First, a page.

How to monitor failed SSH login attempts on CentOS 5 and 6

Last updated on April 26, 2013 by Dan Nanni

If you are a web hosting administrator, VPS user, or a Linux security technician, you probably need to closely monitor SSH login activities, especially failed login attempts. Linux has Pluggable Authentication Modules (PAM) built-in, offering configurable authorization for Linux applications and services. You can use PAM to monitor failed SSH login attempts, and act on them (e.g., blocking user).

In this tutorial, I will show how to configure PAM to monitor failed SSH login attempts in CentOS 5 and 6 environments. Depending on the CentOS version you are using, PAM configuration is slightly different.

Configure PAM on CentOS 5

To keep track of failed SSH logins on CentOS 5.*, you need to use a PAM module called pam_tally.so. For that, modify /etc/pam.d/system-auth as follows.

$ sudo vi /etc/pam.d/system-auth
auth required pam_tally.so no_magic_root
account required pam_tally.so deny=3 no_magic_root lock_time=300

The above PAM configuration denies SSH access for a user if the user has failed to log in three times. The user becomes unblocked after 300 seconds.

Once PAM is configured, use a command called faillog to monitor the SSH login activity of a specific user (e.g., xmodulo):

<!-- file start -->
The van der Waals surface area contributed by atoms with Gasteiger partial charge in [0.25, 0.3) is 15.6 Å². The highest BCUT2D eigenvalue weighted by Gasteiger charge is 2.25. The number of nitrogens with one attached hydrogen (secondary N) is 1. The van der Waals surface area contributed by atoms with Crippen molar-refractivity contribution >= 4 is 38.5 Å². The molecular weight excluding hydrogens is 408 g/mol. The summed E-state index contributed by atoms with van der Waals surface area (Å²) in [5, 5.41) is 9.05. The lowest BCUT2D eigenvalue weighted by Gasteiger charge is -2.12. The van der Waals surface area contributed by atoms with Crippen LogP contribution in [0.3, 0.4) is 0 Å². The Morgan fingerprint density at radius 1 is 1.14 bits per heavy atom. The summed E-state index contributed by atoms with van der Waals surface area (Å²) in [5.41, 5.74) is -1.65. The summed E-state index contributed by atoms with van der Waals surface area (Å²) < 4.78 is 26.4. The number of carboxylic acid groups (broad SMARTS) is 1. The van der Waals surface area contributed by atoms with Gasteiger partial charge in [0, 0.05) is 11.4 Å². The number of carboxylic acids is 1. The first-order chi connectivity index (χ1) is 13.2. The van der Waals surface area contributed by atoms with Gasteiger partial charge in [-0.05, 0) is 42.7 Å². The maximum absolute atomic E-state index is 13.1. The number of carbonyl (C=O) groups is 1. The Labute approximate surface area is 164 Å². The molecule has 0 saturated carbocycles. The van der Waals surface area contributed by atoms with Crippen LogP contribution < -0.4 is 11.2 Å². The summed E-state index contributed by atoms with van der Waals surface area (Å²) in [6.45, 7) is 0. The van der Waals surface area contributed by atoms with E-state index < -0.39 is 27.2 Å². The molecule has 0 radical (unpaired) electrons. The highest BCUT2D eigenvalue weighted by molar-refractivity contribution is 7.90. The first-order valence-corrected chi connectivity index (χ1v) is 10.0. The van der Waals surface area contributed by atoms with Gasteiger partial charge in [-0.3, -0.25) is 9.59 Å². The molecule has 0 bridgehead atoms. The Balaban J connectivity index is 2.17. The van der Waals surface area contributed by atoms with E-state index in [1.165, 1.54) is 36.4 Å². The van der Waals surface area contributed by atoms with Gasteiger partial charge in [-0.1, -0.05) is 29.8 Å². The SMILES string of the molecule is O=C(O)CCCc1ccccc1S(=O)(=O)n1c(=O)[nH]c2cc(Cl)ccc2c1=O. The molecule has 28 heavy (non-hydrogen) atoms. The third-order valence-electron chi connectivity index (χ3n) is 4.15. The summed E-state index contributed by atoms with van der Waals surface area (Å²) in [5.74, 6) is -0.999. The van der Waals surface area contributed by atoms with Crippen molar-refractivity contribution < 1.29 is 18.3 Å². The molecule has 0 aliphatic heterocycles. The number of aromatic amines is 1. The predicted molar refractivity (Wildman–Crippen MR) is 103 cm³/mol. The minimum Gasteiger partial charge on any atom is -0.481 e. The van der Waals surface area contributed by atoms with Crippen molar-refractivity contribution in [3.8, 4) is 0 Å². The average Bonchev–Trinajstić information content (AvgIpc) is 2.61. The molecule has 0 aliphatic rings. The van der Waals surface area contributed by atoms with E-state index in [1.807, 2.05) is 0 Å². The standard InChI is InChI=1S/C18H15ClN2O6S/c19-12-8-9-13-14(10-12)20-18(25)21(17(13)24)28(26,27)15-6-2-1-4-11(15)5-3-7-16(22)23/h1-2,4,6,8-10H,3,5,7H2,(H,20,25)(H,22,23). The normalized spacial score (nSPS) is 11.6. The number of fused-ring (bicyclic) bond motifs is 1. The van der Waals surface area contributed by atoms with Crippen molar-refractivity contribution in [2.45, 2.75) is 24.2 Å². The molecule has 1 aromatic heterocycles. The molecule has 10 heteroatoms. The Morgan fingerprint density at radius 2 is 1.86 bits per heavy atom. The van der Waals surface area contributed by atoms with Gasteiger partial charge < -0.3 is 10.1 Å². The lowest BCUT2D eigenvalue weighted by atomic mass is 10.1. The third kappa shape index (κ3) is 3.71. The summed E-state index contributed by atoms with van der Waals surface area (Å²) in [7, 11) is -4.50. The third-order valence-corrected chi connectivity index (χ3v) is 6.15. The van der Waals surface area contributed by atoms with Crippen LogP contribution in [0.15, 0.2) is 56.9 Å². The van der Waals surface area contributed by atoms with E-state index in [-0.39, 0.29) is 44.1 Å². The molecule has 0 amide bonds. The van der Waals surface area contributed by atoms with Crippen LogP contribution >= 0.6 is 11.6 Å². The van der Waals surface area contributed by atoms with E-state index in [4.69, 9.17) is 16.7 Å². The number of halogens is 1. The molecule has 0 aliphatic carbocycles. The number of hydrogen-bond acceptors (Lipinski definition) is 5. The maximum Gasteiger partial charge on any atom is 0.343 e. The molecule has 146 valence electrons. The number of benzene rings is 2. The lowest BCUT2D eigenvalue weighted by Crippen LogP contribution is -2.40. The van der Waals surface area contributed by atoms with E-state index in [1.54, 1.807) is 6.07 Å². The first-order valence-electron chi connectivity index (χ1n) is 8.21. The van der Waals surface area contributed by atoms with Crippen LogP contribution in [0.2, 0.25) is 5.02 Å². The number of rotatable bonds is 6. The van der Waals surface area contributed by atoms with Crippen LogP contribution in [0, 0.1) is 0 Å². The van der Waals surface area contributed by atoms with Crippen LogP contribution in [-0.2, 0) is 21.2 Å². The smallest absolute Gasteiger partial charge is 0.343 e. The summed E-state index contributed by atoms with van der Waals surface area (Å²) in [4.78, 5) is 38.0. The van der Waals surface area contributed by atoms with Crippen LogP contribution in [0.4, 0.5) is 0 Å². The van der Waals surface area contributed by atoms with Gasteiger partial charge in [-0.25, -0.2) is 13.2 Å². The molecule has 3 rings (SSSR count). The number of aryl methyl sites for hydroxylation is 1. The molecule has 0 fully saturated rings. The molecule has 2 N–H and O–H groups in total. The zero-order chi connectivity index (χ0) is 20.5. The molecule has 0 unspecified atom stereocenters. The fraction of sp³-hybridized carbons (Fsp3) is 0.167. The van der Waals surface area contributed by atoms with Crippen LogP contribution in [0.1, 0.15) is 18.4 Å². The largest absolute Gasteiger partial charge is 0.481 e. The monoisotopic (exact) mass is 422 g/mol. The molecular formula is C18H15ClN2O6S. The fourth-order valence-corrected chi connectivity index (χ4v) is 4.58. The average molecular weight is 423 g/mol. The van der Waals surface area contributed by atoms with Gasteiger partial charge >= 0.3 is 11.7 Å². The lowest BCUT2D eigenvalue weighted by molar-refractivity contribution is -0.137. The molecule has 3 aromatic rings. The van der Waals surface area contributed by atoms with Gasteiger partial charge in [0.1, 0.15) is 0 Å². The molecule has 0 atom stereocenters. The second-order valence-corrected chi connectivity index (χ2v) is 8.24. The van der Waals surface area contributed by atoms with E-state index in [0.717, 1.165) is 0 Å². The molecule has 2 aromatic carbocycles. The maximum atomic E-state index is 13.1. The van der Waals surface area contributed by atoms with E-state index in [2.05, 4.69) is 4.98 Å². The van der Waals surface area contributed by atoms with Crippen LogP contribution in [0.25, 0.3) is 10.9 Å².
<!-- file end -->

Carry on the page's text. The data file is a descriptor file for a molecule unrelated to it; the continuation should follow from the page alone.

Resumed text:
$ sudo faillog -u xmodulo
Login       Failures Maximum Latest             On
xmodulo         2        0   04/23/13 14:12:53  192.168.1.5

To reset the counter of failures for a particular user (e.g., xmodulo):

$ sudo faillog -r -u xmodulo

Configure PAM on CentOS 6

To check failed SSH login attempts on CentOS 6.*, you need to use a PAM module called pam_tally2.so. To configure pam_tally2.so, modify /etc/pam.d/password-auth as below.

$ sudo vi /etc/pam.d/password-auth
auth required pam_tally2.so deny=3 onerr=fail unlock_time=300
account required pam_tally2.so

This PAM configuration blocks SSH login for a particular user after three failed login attempts from the user. The user remains blocked for 300 seconds.

Once PAM is configured like above, use a command called pam_tally2 to monitor the SSH login activity of a particular user (e.g., xmodulo).

$ sudo pam_tally2 -u xmodulo
Login           Failures Latest failure     From
xmodulo             2    04/23/13 22:44:45  192.168.1.5

To unblock a particular user (e.g., xmodulo):

$ sudo pam_tally2 -u xmodulo -r

This tutorial demonstrated how you can monitor SSH login activites and act on affected users using built-in PAM modules. You may also want to consider a complementary tool called fail2ban especially if your SSH server is experiencing large-scale brute-force password guessing attacks. Unlike PAM, fail2ban blocks malicious SSH logins at the network layer (via iptables) and can automate banning/unbanning of offending IP addresses.

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